Tuesday, August 02, 2005

Dr. Diane Stemple: Cheese Possession Continues at the 2005 American Cheese Society Conference

The American Cheese Society’s yearly conference includes the most prestigious collection of cheesemakers, retailers, distributors, and cheeselovers, if you are in the farmstead camp as opposed to big commercial cheese. The yearly cheese competition which is a big part of the conference brings in over 700 cheeses in about ninety categories and is judged by ten pairs of judges: one aesthetic and one technical in each pair. This year I had the amazing honor after only four years in the cheese world of being an aesthetic judge. I was extremely excited and hoping I would measure up to the challenge ahead.

In the morning I arrived at the Louisville Marriot Hotel where the competition was being held, and met my fellow judges, some of whom were judging at the ACS competition for the first time, which made me feel a lot better. But the technical judges: they were an extraordinary crew of people. Most of them were extremely experienced men from the Wisconsin cheese world, and had judged contests for years. I was paired with Bill Schlinsog who turned out to be a generous and kind expert who shared his perspective and vocabulary and wry sense of humor freely once we got used to each other and I calmed down. Each pair of judges evaluate many categories of cheese, and some are more interesting than others. They try to disperse the categories fairly among the judges. No one really wants flavored cheeses first thing in the day because your palate will get overwhelmed, so the organizers wisely divide and time the more palate challenging cheeses, but we all get some. We had flavored goat, and we ended up really liking our top choices, and so did others later. But it is hard to get chives or pepper in your mouth when you know you have hours more of cheese tasting to go. One needs to pace oneself. My partner Bill spits most of the cheese out, but not until it has been in his mouth for a while, and he tried to convince me to do so but it just didn’t take. Only if I really didn’t care for a cheese: then I would spit it into a napkin, but I just couldn’t spit out a mouthful of syrupy cheese. Yuck. I didn’t get as full as I thought I would. You take very small tastes, but I always took at least two, because I teach my own cheese classes that you have to taste something twice to get the whole picture, and so I couldn’t not take my own advice in such a serious situation. These cheesemakers are counting on me! A small cheesemaker can really benefit from getting a first place in their category, or how bout “Best in Show”? It was a very serious endeavor for all of us in the room.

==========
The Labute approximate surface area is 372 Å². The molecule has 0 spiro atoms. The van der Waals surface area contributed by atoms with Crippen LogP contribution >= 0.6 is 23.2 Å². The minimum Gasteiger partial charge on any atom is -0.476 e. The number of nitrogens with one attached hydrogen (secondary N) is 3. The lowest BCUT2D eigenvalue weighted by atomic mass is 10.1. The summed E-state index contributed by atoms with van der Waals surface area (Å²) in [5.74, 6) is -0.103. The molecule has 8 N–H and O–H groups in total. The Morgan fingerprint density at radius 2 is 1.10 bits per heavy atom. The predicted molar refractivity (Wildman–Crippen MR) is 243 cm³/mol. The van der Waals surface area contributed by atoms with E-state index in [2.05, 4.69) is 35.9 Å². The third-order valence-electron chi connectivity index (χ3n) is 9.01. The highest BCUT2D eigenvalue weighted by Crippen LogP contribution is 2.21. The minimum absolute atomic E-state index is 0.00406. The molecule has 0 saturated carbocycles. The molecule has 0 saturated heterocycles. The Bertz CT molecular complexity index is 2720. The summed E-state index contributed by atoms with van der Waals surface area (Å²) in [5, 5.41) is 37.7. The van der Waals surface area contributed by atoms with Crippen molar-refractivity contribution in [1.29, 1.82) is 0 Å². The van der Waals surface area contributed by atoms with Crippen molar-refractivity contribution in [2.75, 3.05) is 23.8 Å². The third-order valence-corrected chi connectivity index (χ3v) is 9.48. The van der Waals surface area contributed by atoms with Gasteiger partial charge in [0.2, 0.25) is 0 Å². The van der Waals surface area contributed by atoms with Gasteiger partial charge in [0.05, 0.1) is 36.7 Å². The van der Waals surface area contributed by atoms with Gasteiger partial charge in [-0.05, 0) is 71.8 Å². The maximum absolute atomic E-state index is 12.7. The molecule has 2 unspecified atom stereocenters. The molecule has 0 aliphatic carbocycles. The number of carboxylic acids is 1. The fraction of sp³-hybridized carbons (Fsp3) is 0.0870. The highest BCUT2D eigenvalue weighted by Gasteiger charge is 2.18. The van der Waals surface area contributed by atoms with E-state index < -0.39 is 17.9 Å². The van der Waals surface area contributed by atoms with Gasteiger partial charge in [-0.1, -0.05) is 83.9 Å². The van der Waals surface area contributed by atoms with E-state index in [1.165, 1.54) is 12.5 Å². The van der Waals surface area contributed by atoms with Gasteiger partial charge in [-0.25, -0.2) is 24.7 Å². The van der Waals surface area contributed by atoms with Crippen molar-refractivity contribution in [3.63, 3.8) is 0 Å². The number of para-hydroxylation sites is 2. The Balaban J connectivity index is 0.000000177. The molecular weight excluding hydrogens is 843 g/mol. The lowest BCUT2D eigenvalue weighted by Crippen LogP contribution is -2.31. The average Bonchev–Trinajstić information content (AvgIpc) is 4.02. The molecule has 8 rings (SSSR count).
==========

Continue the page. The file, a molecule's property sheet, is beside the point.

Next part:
So Day One we did eight Mature Cheddars (36-48 months), nine flavored goat cheeses, one flavored cheese from sheep, and 17 Fetas from all three types of milk (that was rough). Several cheeses were quite spectacular and I couldn’t wait to serve them in my home.

Day Two, the final day of judging, was much more exciting. I didn’t have to be nervous anymore since my fellow judges and the people running the competition had made me feel welcome and competent. We were scheduled to judge some exciting categories that day like Aged Farmstead (cheeses made with milk from the animals on that farm) and Washed Rind goat and sheep milk cheeses. So what we were tasting was much more interesting, and closer to Murray’s type of cheese so I felt my expertise was well matched to the cheeses. By Thursday Bill and I were getting along great and I was noticing that he did not always spit, plus I got him to taste some rind. We had developed into a well oiled team. The amazing part was with our totally different backgrounds (his from industry, mine from mostly eating and selling), we always agreed on the cheese. You don’t exactly look at each other’s scores- and I think I was probably a tougher scorer. From the start I did not let my novice status affect my opinions, and then once I started scoring in a certain way, I felt I had to be consistent with myself. But I think we always agreed on the winners and the losers. The middle was probably a little murky. After the categories are all finished, the top winners in each category are brought back into the room so that all the teams can evaluate all the first place winners to eventually determine “Best in Show.” By now there is such an array of excellent cheeses: from ricotta, to butter, to flavored, to spreads, through cheddars and colbys, and farmstead and blues. As a retailer I of course recognized some favorite cheeses. At one decision point I asked Bill to select because I didn’t trust myself to be impartial. (I may have influenced him with body language, but I kept my mouth shut.) He was very thoughtful, took his time and when he picked my favorite, I felt so happy and vindicated, I was shocked at how emotional I was.

In the end, Pleasant Ridge Reserve from Uplands Cheese in Wisconsin won “Best in Show.” It is truly an amazing American Farmstead cheese, one I always serve in my Old World vs. New World cheese class because it can reliably beat the tough European competition. The cheesemaker, Mike Gingrich, is a well loved member of the cheese community and two days later at the Awards ceremony the applause and standing ovation for him and his wife was long and genuine.

Dr. Diane Stemple was featured in the New York Times article, "By Cheese Possessed".

She is also teaching an "American Cheese Society Winners 2005" Cheese Course class on Thursday, August 11, 2005, 6:30-8:00pm